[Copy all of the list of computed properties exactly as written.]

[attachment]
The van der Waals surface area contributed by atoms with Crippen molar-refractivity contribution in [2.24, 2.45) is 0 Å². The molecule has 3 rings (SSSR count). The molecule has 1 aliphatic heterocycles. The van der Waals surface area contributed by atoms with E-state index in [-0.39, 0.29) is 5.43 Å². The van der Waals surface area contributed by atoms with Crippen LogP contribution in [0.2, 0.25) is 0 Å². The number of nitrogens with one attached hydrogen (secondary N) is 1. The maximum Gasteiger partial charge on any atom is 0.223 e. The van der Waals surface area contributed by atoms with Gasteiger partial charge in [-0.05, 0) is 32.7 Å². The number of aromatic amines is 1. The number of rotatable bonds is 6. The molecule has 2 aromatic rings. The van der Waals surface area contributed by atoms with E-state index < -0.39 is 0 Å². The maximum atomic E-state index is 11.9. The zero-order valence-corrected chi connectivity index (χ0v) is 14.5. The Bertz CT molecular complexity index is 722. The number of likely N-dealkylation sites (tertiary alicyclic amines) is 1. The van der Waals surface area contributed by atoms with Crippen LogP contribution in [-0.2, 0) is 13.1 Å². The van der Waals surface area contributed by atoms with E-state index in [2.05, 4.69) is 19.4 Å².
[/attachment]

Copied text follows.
The van der Waals surface area contributed by atoms with Crippen molar-refractivity contribution in [2.24, 2.45) is 0 Å². The molecule has 3 rings (SSSR count). The molecule has 1 aliphatic heterocycles. The van der Waals surface area contributed by atoms with E-state index in [-0.39, 0.29) is 5.43 Å². The van der Waals surface area contributed by atoms with Crippen LogP contribution in [0.2, 0.25) is 0 Å². The number of nitrogens with one attached hydrogen (secondary N) is 1. The maximum Gasteiger partial charge on any atom is 0.223 e. The van der Waals surface area contributed by atoms with Gasteiger partial charge in [-0.05, 0) is 32.7 Å². The number of aromatic amines is 1. The number of rotatable bonds is 6. The molecule has 2 aromatic rings. The van der Waals surface area contributed by atoms with E-state index < -0.39 is 0 Å². The maximum atomic E-state index is 11.9. The zero-order valence-corrected chi connectivity index (χ0v) is 14.5. The Bertz CT molecular complexity index is 722. The number of likely N-dealkylation sites (tertiary alicyclic amines) is 1. The van der Waals surface area contributed by atoms with Crippen LogP contribution in [-0.2, 0) is 13.1 Å². The van der Waals surface area contributed by atoms with E-state index in [2.05, 4.69) is 19.4 Å².